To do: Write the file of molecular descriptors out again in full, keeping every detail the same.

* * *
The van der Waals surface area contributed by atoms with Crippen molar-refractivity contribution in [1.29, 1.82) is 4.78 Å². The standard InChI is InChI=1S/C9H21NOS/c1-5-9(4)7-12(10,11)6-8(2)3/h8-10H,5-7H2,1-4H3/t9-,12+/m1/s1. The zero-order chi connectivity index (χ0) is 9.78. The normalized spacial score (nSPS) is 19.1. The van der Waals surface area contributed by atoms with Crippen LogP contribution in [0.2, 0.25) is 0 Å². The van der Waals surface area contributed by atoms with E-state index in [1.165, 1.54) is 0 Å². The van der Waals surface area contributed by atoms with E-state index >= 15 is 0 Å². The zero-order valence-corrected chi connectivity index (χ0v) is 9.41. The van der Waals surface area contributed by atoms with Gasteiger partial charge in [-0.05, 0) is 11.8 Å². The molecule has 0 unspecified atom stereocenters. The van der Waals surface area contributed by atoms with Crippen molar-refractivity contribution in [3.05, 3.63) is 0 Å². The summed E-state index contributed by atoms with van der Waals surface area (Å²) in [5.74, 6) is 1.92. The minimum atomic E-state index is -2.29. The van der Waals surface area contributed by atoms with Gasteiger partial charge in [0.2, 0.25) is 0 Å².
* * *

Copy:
The van der Waals surface area contributed by atoms with Crippen molar-refractivity contribution in [1.29, 1.82) is 4.78 Å². The standard InChI is InChI=1S/C9H21NOS/c1-5-9(4)7-12(10,11)6-8(2)3/h8-10H,5-7H2,1-4H3/t9-,12+/m1/s1. The zero-order chi connectivity index (χ0) is 9.78. The normalized spacial score (nSPS) is 19.1. The van der Waals surface area contributed by atoms with Crippen LogP contribution in [0.2, 0.25) is 0 Å². The van der Waals surface area contributed by atoms with E-state index in [1.165, 1.54) is 0 Å². The van der Waals surface area contributed by atoms with E-state index >= 15 is 0 Å². The zero-order valence-corrected chi connectivity index (χ0v) is 9.41. The van der Waals surface area contributed by atoms with Gasteiger partial charge in [-0.05, 0) is 11.8 Å². The molecule has 0 unspecified atom stereocenters. The van der Waals surface area contributed by atoms with Crippen molar-refractivity contribution in [3.05, 3.63) is 0 Å². The summed E-state index contributed by atoms with van der Waals surface area (Å²) in [5.74, 6) is 1.92. The minimum atomic E-state index is -2.29. The van der Waals surface area contributed by atoms with Gasteiger partial charge in [0.2, 0.25) is 0 Å².